As part of the Reading Glasses Challenge, I need to read a book recommended by a librarian. Does a former librarian of 40 years you meet in your favourite book shop on holiday count?
Sidenote, bookshops are magical. On that day, I kept meeting lovely older women who gave me so many golden recommendations. If it wasn’t for the fact I was only allowed to buy two books on my holiday, chances are I would have bought them all. Big shoutout to The Edge Of The World Bookshop in Penzance, Cornwall. One of the best small indie bookshops you can ever go to.
Alright, confession time. Until now, I have never read any of Haruki Murakami’s works proper. The only book of his I read prior was Underground, which was his interviews with survivors of the most famous terrorist attack on Japanese soil since WWII. Great book, don’t get me wrong. However, I kept hearing his name popping up now and then, folks seem to love his work. What put me off for so long was, well, I didn’t know where to start. That is when the sweet former librarian came in and helped me out, selecting Killing Commendatore for me.
Even though she no longer works for the library, the woman is still good at her former job! I adored this book!
Killing Commendatore is the story of a recently divorced portrait painter who moves to an isolated mountain house to get away from it all. Things don’t stay idyllic for long when he discovers a hidden painting in the attic. As he finds himself drawn to the painting, weird events start to occur around his secluded new home. Somehow this painting has connections to an assassination plot long forgotten by history and otherworldly characters, literally.
Our nameless narrator is a decent chap and a man of simple pleasures, but a little bland compared to the rest of the cast for the most part. That isn’t a criticism as it works, making the supporting cast stand out. Namely, the charming but curious neighbour Wataru Menshiki.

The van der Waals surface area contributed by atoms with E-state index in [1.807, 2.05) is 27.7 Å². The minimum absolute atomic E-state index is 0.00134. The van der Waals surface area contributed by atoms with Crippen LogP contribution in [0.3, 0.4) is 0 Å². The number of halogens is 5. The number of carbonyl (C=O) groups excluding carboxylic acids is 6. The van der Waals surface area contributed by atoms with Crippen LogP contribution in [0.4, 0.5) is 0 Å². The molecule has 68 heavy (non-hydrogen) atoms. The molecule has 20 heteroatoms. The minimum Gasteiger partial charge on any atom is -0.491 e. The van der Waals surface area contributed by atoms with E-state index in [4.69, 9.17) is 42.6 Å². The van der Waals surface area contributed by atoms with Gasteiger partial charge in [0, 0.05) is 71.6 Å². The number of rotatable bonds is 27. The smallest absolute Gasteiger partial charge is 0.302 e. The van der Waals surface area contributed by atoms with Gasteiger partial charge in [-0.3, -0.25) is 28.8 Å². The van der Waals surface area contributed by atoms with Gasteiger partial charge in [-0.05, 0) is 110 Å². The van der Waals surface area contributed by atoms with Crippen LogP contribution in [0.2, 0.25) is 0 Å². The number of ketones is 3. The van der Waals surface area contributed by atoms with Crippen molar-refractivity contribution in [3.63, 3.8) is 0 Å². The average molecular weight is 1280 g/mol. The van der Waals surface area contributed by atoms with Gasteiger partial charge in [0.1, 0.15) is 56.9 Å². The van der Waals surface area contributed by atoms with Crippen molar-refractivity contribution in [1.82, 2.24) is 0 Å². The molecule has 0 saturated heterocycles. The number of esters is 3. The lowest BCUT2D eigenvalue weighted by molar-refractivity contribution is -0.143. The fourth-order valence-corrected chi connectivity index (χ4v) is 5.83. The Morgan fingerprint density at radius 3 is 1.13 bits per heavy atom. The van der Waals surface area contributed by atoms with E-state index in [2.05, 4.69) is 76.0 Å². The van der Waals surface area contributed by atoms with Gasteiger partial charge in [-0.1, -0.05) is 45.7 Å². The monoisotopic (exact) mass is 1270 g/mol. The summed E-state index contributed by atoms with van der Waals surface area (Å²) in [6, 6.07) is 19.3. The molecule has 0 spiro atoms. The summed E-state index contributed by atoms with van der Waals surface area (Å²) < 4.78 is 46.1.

Menshiki always kept me guessing, I kept getting the impression he knew more than he was letting on. I kept wondering why he always helped our painter protagonist, even by the end, I wasn’t entirely sure I understood him. That might be infuriating to some, but I love that.
I was forewarned that Murakami’s books are often on the weird side, good. I love surrealist novels and magical realism, hence why I enjoyed Killing Commendatore. Reading this felt like a slow descent into madness in a good way, of course. However, it does make the book hard to talk about without sounding mad or giving away major spoilers.
If I had to nitpick, I do think the book drags on a bit. I think it could have been trimmed a little here and there. Also, what was up the constant talk about breasts? I’m still unsure how I feel about that, but it isn’t the first book I’ve read that seems to fixate on them. Hex, I am looking at you.
Overall, I loved Killing Commendatore. I definitely need to read more of Murakami’s work soon. Our dear former librarian informed me my next venture into his work should be Kafka on the Shore. From what I read about it, it sure sounds promising.
Mental, but promising. It seems to be a theme with Murakami. Only one way to find out for myself.